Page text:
“I believe that it is very important to get behind your Course Manager and his green staff now and support them in their efforts to change the grass types on your greens whilst they still have the necessary chemicals available to combat fungal diseases as they go through the grass conversion process. You could also just bury your head in the sand and say it will never happen and carry on blindly with your Poa annua grass but the day a ban arrives those clubs with the foresight to implement such a change now, will be the clubs with a full membership, playing golf on firm healthy greens, 12 months of the year whilst your greens are bumpy, disease ridden playing surfaces.”

So is it possible for golf to survive a pesticide ban?

“In Denmark we are proof that golf carries on despite such legislation in place.  How good are the greens?  Here are some comments from two of Europe’s best agronomists who visited the club last year:-

‘The greens have been turned from nothing short of annual meadow grass bogs in 1999 to what can only be described as healthy bent fescue dominated surfaces in 2008….’

‘Everybody who has been involved in the process since 1999 deserves real credit for facilitating one of the most dramatic agronomic success stories I can recall. The success of these operations has been first class, bringing the putting surfaces close to the standards required for the British Open Championship in terms of green speed and trueness…’

Lorne Smith comments:-

Ian Tomlinson’s story from Rungsted GC is typical of the success of many other golf clubs across Scandinavia. Under great pressure, their greenkeepers swapped information and formed discussion groups, calling themselves the ‘ Sons of Golf ‘.   It is heartening that following this lead, two discussion groups were formed in the U.K. calling themselves ‘ The Gingerbreads’ . One in the North West (led by Stuart Yarwood at Lymm GC and the other in the Midlands (led by Jonathan Wood at Enville GC).

The most astonishing thing is that the Danish are developing ‘fine’ grasses on clay and in parkland settings and not just on free draining links and heathland sites.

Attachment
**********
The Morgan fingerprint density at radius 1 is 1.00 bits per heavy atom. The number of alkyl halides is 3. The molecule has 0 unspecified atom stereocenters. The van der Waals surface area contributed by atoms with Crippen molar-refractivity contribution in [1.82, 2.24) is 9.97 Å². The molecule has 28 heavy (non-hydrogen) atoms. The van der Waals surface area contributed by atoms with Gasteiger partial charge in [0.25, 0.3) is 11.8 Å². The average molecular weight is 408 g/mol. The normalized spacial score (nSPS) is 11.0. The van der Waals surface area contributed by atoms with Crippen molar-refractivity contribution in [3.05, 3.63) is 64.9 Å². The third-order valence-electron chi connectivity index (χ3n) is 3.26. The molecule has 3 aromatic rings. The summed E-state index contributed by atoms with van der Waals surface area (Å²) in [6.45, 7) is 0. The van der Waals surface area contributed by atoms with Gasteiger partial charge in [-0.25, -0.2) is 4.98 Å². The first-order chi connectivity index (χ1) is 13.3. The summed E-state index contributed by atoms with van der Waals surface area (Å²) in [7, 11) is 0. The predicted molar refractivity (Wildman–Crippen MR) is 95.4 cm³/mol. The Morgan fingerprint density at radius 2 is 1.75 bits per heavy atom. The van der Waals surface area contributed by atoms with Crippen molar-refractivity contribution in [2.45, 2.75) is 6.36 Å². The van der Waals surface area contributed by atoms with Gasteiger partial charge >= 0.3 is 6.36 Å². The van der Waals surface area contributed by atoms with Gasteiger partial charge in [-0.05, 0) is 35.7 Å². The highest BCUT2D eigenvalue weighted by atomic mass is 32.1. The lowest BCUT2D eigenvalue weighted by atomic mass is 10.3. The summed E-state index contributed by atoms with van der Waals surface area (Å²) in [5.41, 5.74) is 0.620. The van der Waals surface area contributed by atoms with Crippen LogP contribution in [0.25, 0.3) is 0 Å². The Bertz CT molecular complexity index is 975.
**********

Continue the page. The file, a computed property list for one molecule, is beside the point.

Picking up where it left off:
The golf industry being more ‘significant’ in the U.K. than in Denmark, may be able to resist more strongly the implementation of a pesticides ban.

Nevertheless, though the remorseless momentum behind the theory of ‘man-made global warming alarmism’ that has built over two decades may be stalling, who would bet against UK political parties caving in, if the WWF, Greenpeace and Friends of the Earth, the shock troops of the Watermelon (Green on the outside, Red in the middle) movement, deciding that golf is a toffs game in England, really campaigned for a pesticides ban?

The whole issue of pesticides is just one more argument for all clubs to start going down the sustainable greenkeeping route now, while picking up the benefit of lower course maintenance costs and encouraging ‘fine running-golf ‘ in comparison with ‘target-golf ‘.

The trend towards ‘Fine Running-Golf’ gathers momentum…

* There are three types of pesticides: fungicides, herbicides (weed killer) and insecticides. Contact fungicides are more useful than systemic ones as most greens are attached by disease in the colder autumn and winter period when systemic fungicides will not perform.

Reader Comments

On January 7th, 2010 Gerald W Stratford said:

A timely and important article.
Some readers might be interested in the decision made by the Greens Section of the Olympic Club in San Francisco to replace all of its old “push up” poa greens with USGA specification construction and a mixture of Bent grasses (Tyee and 007). We were literally forced to make the change because the chemical we have typically used to combat nematode infestation has been banned in the US. The new greens are now several months old, they are wintering well (we play year round in California) and members are thrilled with the new surface.